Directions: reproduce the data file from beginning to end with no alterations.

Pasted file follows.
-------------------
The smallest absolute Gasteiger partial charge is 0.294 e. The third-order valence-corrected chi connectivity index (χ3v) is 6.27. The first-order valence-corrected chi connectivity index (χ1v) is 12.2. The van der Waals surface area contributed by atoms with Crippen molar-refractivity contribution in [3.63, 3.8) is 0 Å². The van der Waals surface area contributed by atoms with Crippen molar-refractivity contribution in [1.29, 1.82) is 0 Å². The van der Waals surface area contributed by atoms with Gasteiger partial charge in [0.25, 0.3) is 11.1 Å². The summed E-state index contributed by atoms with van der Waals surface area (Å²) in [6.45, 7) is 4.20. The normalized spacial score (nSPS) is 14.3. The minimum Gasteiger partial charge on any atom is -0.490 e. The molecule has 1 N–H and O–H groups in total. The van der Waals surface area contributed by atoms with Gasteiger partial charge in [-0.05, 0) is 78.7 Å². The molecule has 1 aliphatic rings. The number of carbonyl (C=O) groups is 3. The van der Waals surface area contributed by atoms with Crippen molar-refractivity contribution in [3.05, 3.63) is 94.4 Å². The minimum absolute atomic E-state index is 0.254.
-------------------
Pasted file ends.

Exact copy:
The smallest absolute Gasteiger partial charge is 0.294 e. The third-order valence-corrected chi connectivity index (χ3v) is 6.27. The first-order valence-corrected chi connectivity index (χ1v) is 12.2. The van der Waals surface area contributed by atoms with Crippen molar-refractivity contribution in [3.63, 3.8) is 0 Å². The van der Waals surface area contributed by atoms with Crippen molar-refractivity contribution in [1.29, 1.82) is 0 Å². The van der Waals surface area contributed by atoms with Gasteiger partial charge in [0.25, 0.3) is 11.1 Å². The summed E-state index contributed by atoms with van der Waals surface area (Å²) in [6.45, 7) is 4.20. The normalized spacial score (nSPS) is 14.3. The minimum Gasteiger partial charge on any atom is -0.490 e. The molecule has 1 N–H and O–H groups in total. The van der Waals surface area contributed by atoms with Gasteiger partial charge in [-0.05, 0) is 78.7 Å². The molecule has 1 aliphatic rings. The number of carbonyl (C=O) groups is 3. The van der Waals surface area contributed by atoms with Crippen molar-refractivity contribution in [3.05, 3.63) is 94.4 Å². The minimum absolute atomic E-state index is 0.254.